More birds of a feather flocking together

Goshen. Vultures have shown up in the area, roosting in trees and on rooftops. Are they here in bigger numbers than in past years?

| 14 Feb 2023 | 12:51

Vultures have shown up in Goshen, roosting in trees and on rooftops.

According to the Department of Environmental Conservation, vulture roosts - the locations where they congregate to roost communally at night - have become more common in the Hudson Valley over the past 40 years.

One reason: They are federally protected under law and killing or harming the bird, its eggs or nest can result in a $15,000 fine and six-months in jail.

Population growth

The DEC also noted that prior to the mid-1980s, black vultures weren’t in New York, but they have now expanded their area northward, which means the population is increasing.

Although it hasn’t been thoroughly researched, roosting areas are usually chosen because of proximity to food resources like abundant road-kill and residential and commercial trash containers. Those factors, the DEC noted, would make dumpsters and other unsecured garbage containers prime choices.

“Open dumpsters and garbage pails are an easy food source for vultures. Always secure dumpster and garbage lids,” Village of Goshen Police Chief James Watt said, adding that such food sources are appealing to bears in the spring as well.

Disease prevention

Vultures feed on carcasses of dead animals on the road or in the woods. Eliminating rotting meat helps stop the spread of disease-causing bacteria and parasites that might be passed on to humans.

Although vultures deal with the worst the earth has to offer (like rabies, Black Plague, botulism, distemper, and even anthrax), their highly acidic digestive system - which can even dissolve metal - keeps them from harm. Even their featherless heads and necks are assets, as they don’t become matted with blood while the bird tears into decaying flesh.

They’re so perfectly prepared for their job that vultures cleanse their legs by urinating on them after traipsing through contaminated flesh. The feces they pass also bacteria on the carcass. They’ll also vomit to unload their stomachs for a lighter, quicker getaway as gorging makes them very heavy.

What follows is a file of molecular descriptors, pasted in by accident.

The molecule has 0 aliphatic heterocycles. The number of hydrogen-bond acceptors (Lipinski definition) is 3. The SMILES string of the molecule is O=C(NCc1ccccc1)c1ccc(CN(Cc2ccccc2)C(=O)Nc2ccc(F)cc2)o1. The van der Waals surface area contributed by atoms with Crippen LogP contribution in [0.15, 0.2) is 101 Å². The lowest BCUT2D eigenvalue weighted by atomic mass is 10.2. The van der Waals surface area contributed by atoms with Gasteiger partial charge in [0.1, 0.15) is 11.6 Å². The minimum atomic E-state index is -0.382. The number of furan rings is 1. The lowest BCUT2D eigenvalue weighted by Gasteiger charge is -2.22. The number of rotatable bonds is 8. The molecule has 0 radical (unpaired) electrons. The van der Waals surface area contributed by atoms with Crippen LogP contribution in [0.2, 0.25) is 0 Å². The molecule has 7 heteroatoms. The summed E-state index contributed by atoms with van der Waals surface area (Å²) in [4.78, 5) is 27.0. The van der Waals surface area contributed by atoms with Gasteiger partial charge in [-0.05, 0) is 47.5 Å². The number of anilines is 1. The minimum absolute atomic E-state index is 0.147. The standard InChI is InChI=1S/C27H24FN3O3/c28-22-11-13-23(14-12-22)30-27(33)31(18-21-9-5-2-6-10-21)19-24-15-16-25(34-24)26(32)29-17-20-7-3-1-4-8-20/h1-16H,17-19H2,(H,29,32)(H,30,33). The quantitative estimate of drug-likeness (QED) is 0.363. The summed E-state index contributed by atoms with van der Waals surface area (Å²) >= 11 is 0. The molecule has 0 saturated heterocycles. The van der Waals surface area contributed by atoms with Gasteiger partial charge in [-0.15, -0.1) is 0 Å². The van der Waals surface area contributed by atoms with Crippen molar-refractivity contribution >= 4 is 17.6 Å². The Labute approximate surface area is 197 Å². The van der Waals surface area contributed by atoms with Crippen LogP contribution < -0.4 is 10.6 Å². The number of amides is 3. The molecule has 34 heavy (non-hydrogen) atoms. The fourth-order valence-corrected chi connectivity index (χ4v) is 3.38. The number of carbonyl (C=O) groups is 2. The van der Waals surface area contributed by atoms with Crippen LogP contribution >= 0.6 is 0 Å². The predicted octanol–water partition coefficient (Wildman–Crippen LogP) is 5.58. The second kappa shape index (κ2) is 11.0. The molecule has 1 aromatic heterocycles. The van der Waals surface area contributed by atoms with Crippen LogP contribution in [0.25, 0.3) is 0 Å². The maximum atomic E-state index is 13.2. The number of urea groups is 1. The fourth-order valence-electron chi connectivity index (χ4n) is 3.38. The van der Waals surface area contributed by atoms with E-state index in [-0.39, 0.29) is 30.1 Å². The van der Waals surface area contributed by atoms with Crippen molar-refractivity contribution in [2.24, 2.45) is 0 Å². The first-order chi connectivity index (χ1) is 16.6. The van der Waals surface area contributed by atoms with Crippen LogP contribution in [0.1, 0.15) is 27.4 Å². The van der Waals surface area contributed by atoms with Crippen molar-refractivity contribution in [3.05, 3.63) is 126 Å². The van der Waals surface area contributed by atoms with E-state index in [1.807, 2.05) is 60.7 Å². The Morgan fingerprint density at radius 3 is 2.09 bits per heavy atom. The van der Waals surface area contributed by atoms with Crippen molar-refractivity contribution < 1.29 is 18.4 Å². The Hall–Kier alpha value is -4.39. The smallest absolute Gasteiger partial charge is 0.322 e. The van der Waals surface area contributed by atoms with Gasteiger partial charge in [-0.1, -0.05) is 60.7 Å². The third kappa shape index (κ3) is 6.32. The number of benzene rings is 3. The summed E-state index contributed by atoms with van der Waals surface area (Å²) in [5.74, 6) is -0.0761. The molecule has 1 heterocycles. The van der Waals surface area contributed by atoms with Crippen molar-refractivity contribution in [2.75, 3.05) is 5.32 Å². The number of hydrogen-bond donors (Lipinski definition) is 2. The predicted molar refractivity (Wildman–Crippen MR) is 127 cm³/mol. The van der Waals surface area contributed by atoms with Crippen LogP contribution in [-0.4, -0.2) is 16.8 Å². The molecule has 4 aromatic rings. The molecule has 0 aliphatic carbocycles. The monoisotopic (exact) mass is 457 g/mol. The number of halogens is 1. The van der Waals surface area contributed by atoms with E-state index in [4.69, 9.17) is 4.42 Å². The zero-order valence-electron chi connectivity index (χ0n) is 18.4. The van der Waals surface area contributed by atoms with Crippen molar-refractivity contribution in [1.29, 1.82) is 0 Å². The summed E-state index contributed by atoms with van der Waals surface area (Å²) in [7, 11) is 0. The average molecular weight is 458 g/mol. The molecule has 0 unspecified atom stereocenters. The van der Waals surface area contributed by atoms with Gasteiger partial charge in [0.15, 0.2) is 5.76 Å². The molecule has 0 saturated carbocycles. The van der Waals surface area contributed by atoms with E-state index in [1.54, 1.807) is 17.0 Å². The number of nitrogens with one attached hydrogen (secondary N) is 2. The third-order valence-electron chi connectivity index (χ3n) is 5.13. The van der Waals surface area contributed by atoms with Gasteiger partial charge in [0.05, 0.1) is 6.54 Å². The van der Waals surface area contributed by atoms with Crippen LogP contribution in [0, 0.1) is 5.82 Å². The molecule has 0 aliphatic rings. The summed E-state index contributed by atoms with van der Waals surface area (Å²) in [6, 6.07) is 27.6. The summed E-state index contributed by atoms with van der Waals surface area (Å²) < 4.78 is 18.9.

Not predator-less

Although the can have wingspans of up to seven-feet, vultures do have predators. Among them are golden and bald eagles, great horned owls, red-tailed hawks, along with raccoons, opossums, and foxes as threats to their young as females do not make nests but instead lay one to three eggs at a time directly on the ground. Incubation is 38 to 41 days, and both parents help with care and feeding by emptying food directly into the hatchling’s mouth.

Now local to the area are the turkey vulture and the black vulture (which is relatively new to this region). The black vulture is smaller, but more aggressive and will kill small animals like dogs, cats, chickens, newborn lambs and calves, as well as incapacitated adult animals for food. The turkey vulture only consumes the decaying flesh of dead animals.

Both breeds have sharp eyes, but the turkey vulture is able to see and smell a decomposing body from a mile away. A group of vultures feasting on a decomposing body is actually called a wake.

Keeping them at bay

According to the DEC, the birds have been found to rip seat covers in boats and tractors and can also damage rubber seals around vehicle windows and rubber roofs. In agricultural settings, black vultures may even try to feed on young and/or incapacitated livestock.

Discourage them from roosting on your property by making loud noises, using horns, banging on anything metal, and waving your arms as you move toward them. Spraying them with a garden hose or hanging an owl or hawk decoy in nearby trees may also help.